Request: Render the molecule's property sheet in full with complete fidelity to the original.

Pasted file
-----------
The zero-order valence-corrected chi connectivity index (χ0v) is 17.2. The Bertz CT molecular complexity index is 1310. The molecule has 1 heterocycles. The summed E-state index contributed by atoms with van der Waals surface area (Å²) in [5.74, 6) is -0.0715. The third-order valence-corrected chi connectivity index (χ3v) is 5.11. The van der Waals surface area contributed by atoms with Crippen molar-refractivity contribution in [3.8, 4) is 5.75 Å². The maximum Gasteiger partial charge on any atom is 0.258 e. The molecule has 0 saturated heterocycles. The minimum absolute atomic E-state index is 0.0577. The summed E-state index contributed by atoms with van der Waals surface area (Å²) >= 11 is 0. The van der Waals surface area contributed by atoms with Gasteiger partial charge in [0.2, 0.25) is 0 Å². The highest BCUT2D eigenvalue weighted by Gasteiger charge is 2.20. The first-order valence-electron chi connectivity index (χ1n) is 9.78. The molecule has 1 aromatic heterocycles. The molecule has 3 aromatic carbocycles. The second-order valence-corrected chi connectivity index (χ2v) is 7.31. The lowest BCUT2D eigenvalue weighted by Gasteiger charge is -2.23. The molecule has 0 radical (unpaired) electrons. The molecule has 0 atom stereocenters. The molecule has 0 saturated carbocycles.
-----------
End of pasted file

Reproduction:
The zero-order valence-corrected chi connectivity index (χ0v) is 17.2. The Bertz CT molecular complexity index is 1310. The molecule has 1 heterocycles. The summed E-state index contributed by atoms with van der Waals surface area (Å²) in [5.74, 6) is -0.0715. The third-order valence-corrected chi connectivity index (χ3v) is 5.11. The van der Waals surface area contributed by atoms with Crippen molar-refractivity contribution in [3.8, 4) is 5.75 Å². The maximum Gasteiger partial charge on any atom is 0.258 e. The molecule has 0 saturated heterocycles. The minimum absolute atomic E-state index is 0.0577. The summed E-state index contributed by atoms with van der Waals surface area (Å²) >= 11 is 0. The van der Waals surface area contributed by atoms with Gasteiger partial charge in [0.2, 0.25) is 0 Å². The highest BCUT2D eigenvalue weighted by Gasteiger charge is 2.20. The first-order valence-electron chi connectivity index (χ1n) is 9.78. The molecule has 1 aromatic heterocycles. The molecule has 3 aromatic carbocycles. The second-order valence-corrected chi connectivity index (χ2v) is 7.31. The lowest BCUT2D eigenvalue weighted by Gasteiger charge is -2.23. The molecule has 0 radical (unpaired) electrons. The molecule has 0 atom stereocenters. The molecule has 0 saturated carbocycles.